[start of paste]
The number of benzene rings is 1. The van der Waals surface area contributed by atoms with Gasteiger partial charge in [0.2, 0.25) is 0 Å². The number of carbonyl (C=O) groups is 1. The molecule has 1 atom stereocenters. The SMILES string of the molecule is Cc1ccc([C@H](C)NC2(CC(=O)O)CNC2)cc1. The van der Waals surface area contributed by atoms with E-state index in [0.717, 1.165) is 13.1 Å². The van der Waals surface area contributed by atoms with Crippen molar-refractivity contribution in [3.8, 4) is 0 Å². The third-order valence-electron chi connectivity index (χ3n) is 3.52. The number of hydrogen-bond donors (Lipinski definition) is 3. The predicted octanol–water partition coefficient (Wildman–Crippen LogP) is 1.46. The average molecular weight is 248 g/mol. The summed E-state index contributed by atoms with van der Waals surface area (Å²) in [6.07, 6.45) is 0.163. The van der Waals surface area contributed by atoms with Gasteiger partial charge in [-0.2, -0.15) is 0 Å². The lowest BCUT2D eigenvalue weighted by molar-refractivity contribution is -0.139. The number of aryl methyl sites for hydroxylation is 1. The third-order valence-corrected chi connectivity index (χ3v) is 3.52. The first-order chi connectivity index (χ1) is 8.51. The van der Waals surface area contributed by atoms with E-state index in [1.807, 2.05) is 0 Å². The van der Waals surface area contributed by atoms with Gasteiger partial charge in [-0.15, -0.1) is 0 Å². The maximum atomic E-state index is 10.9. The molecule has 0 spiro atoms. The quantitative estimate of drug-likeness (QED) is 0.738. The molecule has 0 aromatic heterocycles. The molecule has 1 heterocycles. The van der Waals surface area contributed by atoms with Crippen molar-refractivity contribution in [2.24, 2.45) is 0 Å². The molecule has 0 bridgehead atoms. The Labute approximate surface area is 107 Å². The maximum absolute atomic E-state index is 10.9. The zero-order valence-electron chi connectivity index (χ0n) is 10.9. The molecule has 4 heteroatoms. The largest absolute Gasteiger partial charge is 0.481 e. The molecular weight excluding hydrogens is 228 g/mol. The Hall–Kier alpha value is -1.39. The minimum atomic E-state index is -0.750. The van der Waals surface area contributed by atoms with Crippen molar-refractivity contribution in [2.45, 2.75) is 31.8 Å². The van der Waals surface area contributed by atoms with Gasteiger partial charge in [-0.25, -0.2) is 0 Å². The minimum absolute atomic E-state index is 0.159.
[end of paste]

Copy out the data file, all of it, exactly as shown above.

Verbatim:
The number of benzene rings is 1. The van der Waals surface area contributed by atoms with Gasteiger partial charge in [0.2, 0.25) is 0 Å². The number of carbonyl (C=O) groups is 1. The molecule has 1 atom stereocenters. The SMILES string of the molecule is Cc1ccc([C@H](C)NC2(CC(=O)O)CNC2)cc1. The van der Waals surface area contributed by atoms with E-state index in [0.717, 1.165) is 13.1 Å². The van der Waals surface area contributed by atoms with Crippen molar-refractivity contribution in [3.8, 4) is 0 Å². The third-order valence-electron chi connectivity index (χ3n) is 3.52. The number of hydrogen-bond donors (Lipinski definition) is 3. The predicted octanol–water partition coefficient (Wildman–Crippen LogP) is 1.46. The average molecular weight is 248 g/mol. The summed E-state index contributed by atoms with van der Waals surface area (Å²) in [6.07, 6.45) is 0.163. The van der Waals surface area contributed by atoms with Gasteiger partial charge in [-0.2, -0.15) is 0 Å². The lowest BCUT2D eigenvalue weighted by molar-refractivity contribution is -0.139. The number of aryl methyl sites for hydroxylation is 1. The third-order valence-corrected chi connectivity index (χ3v) is 3.52. The first-order chi connectivity index (χ1) is 8.51. The van der Waals surface area contributed by atoms with E-state index in [1.807, 2.05) is 0 Å². The van der Waals surface area contributed by atoms with Gasteiger partial charge in [-0.15, -0.1) is 0 Å². The maximum atomic E-state index is 10.9. The molecule has 0 spiro atoms. The quantitative estimate of drug-likeness (QED) is 0.738. The molecule has 0 aromatic heterocycles. The molecule has 1 heterocycles. The van der Waals surface area contributed by atoms with Crippen molar-refractivity contribution in [2.24, 2.45) is 0 Å². The molecule has 0 bridgehead atoms. The Labute approximate surface area is 107 Å². The maximum absolute atomic E-state index is 10.9. The zero-order valence-electron chi connectivity index (χ0n) is 10.9. The molecule has 4 heteroatoms. The largest absolute Gasteiger partial charge is 0.481 e. The molecular weight excluding hydrogens is 228 g/mol. The Hall–Kier alpha value is -1.39. The minimum atomic E-state index is -0.750. The van der Waals surface area contributed by atoms with Crippen molar-refractivity contribution in [2.45, 2.75) is 31.8 Å². The van der Waals surface area contributed by atoms with Gasteiger partial charge in [-0.25, -0.2) is 0 Å². The minimum absolute atomic E-state index is 0.159.